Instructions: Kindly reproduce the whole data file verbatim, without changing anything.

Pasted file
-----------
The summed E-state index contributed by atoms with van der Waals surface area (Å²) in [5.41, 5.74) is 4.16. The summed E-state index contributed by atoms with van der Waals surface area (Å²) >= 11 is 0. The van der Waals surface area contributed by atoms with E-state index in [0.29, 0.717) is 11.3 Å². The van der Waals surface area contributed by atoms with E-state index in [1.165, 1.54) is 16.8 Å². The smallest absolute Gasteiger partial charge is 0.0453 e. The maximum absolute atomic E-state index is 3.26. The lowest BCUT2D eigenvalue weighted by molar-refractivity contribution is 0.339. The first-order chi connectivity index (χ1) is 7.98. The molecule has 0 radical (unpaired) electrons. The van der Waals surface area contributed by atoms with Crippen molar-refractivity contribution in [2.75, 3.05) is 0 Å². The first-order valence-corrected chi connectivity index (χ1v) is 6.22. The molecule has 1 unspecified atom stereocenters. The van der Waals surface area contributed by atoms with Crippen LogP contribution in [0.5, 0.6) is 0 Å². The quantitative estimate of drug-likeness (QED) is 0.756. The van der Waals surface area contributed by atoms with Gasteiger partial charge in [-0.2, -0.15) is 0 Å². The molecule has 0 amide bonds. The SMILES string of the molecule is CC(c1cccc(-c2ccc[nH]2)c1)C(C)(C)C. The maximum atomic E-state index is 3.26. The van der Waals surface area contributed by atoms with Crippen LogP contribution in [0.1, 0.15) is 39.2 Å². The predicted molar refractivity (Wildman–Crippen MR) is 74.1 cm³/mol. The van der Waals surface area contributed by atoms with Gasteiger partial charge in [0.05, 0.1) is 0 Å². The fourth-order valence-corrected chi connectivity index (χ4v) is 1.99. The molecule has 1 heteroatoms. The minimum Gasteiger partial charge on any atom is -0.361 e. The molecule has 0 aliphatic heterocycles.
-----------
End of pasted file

The summed E-state index contributed by atoms with van der Waals surface area (Å²) in [5.41, 5.74) is 4.16. The summed E-state index contributed by atoms with van der Waals surface area (Å²) >= 11 is 0. The van der Waals surface area contributed by atoms with E-state index in [0.29, 0.717) is 11.3 Å². The van der Waals surface area contributed by atoms with E-state index in [1.165, 1.54) is 16.8 Å². The smallest absolute Gasteiger partial charge is 0.0453 e. The maximum absolute atomic E-state index is 3.26. The lowest BCUT2D eigenvalue weighted by molar-refractivity contribution is 0.339. The first-order chi connectivity index (χ1) is 7.98. The molecule has 0 radical (unpaired) electrons. The van der Waals surface area contributed by atoms with Crippen molar-refractivity contribution in [2.75, 3.05) is 0 Å². The first-order valence-corrected chi connectivity index (χ1v) is 6.22. The molecule has 1 unspecified atom stereocenters. The van der Waals surface area contributed by atoms with Crippen LogP contribution in [0.5, 0.6) is 0 Å². The quantitative estimate of drug-likeness (QED) is 0.756. The van der Waals surface area contributed by atoms with Gasteiger partial charge in [-0.2, -0.15) is 0 Å². The molecule has 0 amide bonds. The SMILES string of the molecule is CC(c1cccc(-c2ccc[nH]2)c1)C(C)(C)C. The maximum atomic E-state index is 3.26. The van der Waals surface area contributed by atoms with Crippen LogP contribution in [0.1, 0.15) is 39.2 Å². The predicted molar refractivity (Wildman–Crippen MR) is 74.1 cm³/mol. The van der Waals surface area contributed by atoms with Gasteiger partial charge in [0.05, 0.1) is 0 Å². The fourth-order valence-corrected chi connectivity index (χ4v) is 1.99. The molecule has 1 heteroatoms. The minimum Gasteiger partial charge on any atom is -0.361 e. The molecule has 0 aliphatic heterocycles.